Newport Beach City Council Declares a Level 2 Water Shortage to Address Drought

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The Newport Beach City Council has approved a Level 2 Water Supply Shortage declaration, which establishes a set of additional conservation measures designed to prevent the waste and unnecessary use of potable water

The declaration, which was approved at the June 28 City Council meeting, was made in response to a recent state order directing urban water suppliers to limit outdoor irrigation and curb wasteful water practices.

“Following another consecutive dry year in California, the City has declared a Level 2 Water Supply Shortage to reduce water use and comply with state regulations,” said Newport Beach Utilities Director Mark Vukojevic. “We are asking our residents to partner with us in reducing water use, particularly outdoors where most water waste occurs.”

Under the Level 2 declaration, Newport Beach residents must:

  • Water outdoor landscaping no more than 3 days a week.
  • Limit water use to the amount used by their households in 2020.

The following water uses are permanently restricted:

  • Watering between 9 a.m. and 5 p.m. (to limit evaporation).
  • Landscape watering by automatic timers must be 10 minutes or less per watering station.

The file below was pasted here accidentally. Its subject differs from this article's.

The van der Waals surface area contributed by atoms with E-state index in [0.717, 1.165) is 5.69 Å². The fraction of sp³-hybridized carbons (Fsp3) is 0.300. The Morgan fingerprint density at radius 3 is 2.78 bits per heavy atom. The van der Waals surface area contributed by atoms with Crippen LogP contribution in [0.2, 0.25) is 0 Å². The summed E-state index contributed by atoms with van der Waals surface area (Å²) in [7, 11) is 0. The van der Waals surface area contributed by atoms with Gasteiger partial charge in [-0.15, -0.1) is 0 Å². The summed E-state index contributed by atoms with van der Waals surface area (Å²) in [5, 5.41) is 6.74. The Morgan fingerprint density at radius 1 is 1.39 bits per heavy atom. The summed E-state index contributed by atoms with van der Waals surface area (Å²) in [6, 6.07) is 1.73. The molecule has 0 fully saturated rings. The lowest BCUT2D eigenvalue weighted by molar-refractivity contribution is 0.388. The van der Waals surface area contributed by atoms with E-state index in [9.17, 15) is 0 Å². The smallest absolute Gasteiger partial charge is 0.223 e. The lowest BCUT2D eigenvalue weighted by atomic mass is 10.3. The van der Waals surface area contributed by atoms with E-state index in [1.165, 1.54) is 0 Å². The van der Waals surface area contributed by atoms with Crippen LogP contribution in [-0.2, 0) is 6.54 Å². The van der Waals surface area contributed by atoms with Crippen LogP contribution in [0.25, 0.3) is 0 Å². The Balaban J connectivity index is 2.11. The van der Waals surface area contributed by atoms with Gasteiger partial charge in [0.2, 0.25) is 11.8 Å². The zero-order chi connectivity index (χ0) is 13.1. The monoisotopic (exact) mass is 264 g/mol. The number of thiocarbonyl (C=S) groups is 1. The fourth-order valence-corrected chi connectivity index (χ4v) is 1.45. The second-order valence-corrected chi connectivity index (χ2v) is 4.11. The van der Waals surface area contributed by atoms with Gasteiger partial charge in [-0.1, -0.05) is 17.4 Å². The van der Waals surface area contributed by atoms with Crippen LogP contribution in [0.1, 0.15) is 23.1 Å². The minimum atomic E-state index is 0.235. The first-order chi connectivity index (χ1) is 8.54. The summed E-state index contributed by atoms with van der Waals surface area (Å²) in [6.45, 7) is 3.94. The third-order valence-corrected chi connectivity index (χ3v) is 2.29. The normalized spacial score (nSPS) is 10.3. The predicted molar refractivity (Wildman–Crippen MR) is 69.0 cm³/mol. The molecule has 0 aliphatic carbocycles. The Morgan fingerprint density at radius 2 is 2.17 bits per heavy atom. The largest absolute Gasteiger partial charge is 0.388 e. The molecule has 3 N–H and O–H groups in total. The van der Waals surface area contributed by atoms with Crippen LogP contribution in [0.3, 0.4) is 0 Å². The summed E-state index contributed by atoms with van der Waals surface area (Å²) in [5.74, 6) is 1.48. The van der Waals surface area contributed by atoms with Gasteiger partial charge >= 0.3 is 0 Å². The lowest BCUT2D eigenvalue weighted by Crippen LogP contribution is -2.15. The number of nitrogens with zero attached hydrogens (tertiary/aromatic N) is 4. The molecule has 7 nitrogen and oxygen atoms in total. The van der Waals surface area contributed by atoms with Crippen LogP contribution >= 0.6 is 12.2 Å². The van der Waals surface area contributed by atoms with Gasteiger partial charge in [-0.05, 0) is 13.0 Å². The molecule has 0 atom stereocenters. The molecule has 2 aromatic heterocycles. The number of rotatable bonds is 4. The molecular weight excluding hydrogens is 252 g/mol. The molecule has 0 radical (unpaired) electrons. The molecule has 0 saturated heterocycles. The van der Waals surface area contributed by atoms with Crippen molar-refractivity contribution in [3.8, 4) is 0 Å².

• Using potable water to wash sidewalks, driveways or hardscapes.
  • Water leaks or malfunctions must be fixed within three days.
  • No outdoor irrigation within 48 hours after a rain.

Due to extreme and expanding drought conditions, all California counties are operating under a state of emergency. The City of Newport Beach’s Municipal Code was recently updated to include water conservation and supply level regulations through six increasing levels of water conservation requirements, based on the severity of conditions.

The Level 2 mandatory conservation requirements will remain in effect until the City Council declaration is repealed or until new conservation requirements are deemed necessary to ensure the continued sustainability of the City’s water supply.

For specific information please visit the City’s water quality and conservation webpage at

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